As mobile devices have become an integral part of our daily lives, so have the risks they pose. But there are ways to protect yourself from these dangers! The best way is with a good security plan that covers both personal and business-driven needs – which in turn will help you avoid any potential problems before it even starts by preventing unauthorized users from accessing your network resources.
While this article goes into more detail about what steps companies should take when designing their individual enterprise solutions (which include things like monitoring employee behavior) let’s keep the focus on how Mobile Device Security relates back directly towards reducing information theft via hindered access or interception at the smartphone level.
What do you mean by mobile security?
When it comes to keeping your business safe from data breaches, you can’t afford the risks that portable devices pose. With more than half of company computers now being used on the go instead of at home or in an office setting – these mobile PCs present a unique set of challenges for network security practices across all locations and uses employees require access to during work hours (potential threats include malicious apps). And when combined with employee lost phones? Potential losses are staggering! To avoid any potential catastrophe, enterprises need preventative measures taken right away, so they don’t find themselves caught off guard later down the road as well.
The use of mobile devices by employees has created new security challenges for the company network. Potential threats include malicious apps, phishing scams, and data leakage as well as spyware on their personal device which can be used against them in a variety of ways including theft or loss if they do not take precautions themselves. In order to avoid this risk, it is important that companies have clear preventative measures put into place before anything happens, so proper steps have been taking ton to protect their networks and data.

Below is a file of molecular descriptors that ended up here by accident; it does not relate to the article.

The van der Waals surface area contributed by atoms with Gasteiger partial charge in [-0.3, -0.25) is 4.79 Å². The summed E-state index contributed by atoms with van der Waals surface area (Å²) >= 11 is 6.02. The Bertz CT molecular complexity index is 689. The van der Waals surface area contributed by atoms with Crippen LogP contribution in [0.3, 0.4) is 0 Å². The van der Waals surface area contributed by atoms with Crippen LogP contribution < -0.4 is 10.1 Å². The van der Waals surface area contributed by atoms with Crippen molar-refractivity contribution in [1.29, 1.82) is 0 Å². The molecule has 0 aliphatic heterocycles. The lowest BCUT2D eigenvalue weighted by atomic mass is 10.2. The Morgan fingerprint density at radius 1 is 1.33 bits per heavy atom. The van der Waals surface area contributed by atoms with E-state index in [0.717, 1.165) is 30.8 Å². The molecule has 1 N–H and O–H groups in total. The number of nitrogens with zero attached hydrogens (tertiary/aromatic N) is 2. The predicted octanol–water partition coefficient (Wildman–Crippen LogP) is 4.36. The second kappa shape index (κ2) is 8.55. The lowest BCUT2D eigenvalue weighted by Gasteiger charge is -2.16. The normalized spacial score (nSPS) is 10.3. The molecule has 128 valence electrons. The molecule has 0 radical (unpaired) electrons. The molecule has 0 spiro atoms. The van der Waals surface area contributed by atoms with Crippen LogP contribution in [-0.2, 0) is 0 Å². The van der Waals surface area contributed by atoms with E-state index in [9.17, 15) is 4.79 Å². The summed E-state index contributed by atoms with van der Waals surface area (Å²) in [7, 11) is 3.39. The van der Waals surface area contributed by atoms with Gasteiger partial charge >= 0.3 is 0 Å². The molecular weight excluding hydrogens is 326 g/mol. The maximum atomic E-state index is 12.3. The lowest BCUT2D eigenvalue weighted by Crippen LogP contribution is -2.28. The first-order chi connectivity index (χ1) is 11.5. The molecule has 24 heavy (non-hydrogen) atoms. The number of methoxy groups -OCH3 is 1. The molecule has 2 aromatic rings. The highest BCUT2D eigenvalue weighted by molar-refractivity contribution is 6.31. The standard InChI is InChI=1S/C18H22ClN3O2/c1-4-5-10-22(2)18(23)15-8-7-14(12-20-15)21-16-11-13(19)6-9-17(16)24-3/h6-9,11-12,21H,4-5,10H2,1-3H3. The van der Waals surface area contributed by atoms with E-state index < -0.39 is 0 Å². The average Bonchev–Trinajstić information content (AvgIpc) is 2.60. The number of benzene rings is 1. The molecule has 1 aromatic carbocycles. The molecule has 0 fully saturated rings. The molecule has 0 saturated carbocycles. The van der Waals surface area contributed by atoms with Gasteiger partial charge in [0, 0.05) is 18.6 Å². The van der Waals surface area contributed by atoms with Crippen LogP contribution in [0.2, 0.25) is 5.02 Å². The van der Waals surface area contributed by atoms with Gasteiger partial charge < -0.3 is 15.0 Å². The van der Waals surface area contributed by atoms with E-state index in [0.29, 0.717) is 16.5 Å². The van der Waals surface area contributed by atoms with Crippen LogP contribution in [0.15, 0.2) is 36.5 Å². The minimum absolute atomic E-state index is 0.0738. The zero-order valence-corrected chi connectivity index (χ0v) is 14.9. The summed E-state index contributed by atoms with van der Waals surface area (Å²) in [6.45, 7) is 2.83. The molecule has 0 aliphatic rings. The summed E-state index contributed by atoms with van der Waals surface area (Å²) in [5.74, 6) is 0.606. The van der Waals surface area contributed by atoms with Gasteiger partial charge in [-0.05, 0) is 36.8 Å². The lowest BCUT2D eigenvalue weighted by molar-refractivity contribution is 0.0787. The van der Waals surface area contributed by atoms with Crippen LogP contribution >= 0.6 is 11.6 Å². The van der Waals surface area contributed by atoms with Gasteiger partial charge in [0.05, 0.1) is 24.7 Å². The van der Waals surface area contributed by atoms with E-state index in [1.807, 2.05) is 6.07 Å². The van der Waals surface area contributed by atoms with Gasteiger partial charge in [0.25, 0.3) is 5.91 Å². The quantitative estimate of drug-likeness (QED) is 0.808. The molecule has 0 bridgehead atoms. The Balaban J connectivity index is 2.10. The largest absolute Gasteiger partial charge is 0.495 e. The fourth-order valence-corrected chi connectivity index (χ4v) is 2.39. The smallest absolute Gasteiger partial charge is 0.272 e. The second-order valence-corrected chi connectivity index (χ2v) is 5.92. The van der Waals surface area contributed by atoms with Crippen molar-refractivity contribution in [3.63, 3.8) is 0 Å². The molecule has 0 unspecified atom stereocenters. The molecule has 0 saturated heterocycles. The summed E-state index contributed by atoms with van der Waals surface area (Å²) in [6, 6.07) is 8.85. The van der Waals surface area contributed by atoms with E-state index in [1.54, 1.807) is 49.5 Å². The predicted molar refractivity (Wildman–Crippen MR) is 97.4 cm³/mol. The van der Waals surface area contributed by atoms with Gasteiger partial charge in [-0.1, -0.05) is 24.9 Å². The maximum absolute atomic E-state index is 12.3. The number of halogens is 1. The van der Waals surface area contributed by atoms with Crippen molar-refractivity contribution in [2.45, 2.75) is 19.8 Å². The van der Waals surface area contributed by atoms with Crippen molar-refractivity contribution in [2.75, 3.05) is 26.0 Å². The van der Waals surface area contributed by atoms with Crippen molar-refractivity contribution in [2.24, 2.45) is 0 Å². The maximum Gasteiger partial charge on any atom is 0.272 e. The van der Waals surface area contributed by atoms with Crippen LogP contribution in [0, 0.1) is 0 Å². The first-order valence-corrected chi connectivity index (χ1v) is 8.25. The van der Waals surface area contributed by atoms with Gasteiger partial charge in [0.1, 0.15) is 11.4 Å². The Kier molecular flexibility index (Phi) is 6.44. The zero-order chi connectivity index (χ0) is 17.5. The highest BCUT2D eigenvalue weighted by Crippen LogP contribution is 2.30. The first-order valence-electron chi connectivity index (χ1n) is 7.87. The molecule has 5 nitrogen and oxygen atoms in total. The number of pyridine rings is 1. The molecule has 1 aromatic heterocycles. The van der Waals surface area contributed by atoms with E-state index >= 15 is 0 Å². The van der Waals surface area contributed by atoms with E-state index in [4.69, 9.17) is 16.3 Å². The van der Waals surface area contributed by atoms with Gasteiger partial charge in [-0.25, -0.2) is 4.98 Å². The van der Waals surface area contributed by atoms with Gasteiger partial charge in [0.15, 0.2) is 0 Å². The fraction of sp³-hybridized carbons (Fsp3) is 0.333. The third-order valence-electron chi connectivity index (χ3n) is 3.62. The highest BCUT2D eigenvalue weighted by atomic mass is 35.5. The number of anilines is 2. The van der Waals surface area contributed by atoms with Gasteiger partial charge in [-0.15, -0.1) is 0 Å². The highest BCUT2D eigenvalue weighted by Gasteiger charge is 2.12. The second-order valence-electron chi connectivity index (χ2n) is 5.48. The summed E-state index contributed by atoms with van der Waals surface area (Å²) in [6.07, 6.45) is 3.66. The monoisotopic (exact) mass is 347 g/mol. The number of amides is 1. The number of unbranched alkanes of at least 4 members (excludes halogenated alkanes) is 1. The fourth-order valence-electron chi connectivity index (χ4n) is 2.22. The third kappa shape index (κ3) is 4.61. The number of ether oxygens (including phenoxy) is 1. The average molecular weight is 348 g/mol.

From a preventative perspective, companies should have some sort of remote wipe capability in place to make sure that if the device is lost or stolen, there won’t be any sensitive information left on it that can later fall into unwanted hands. Next, they need to isolate company email from personal accounts through the use of an app like Good Technology’s Secure Email Gateway. In addition, they must ensure employees are connecting only with secure apps by using services such as Lookout Mobile Security or Trend Micro™ Mobile Security for Enterprise
Why is mobile security important?
The use of mobile device security solutions is on the rise, as it provides a number of great benefits for IT departments. Not only does this protect against malicious threats to company data, but it also ensures compliance to industry standards. What’s even better is that mobile security solutions can be used not just on smartphones but tablets too, solving the problem of users bringing their own devices into work and potentially exposing company data in the process
Steps for securing a smartphone:
The first step in ensuring your organization’s information remains secure while using these devices, make sure you take control over them through remote administration tools. This way, if an employee leaves the company, they won’t still have access to all of your files sitting on their device! For any apps employees use at work (like email), follow best practices by limiting what types of personal accounts it can connect with, such as allowing only work email accounts. This way, the device will only connect with a company-owned account and your IT team can ensure that all messages are kept secure by automatically encrypting them on their servers.
The best way to ensure data security while employees use smartphones at work is through remote administration tools, which give you control over these devices even after an employee leaves or if they bring their own device into the office. You should then limit what types of personal accounts each app can connect with (such as allowing only corporate email) so there’s no risk of nonwork related information getting leaked onto business phones., make sure you’re using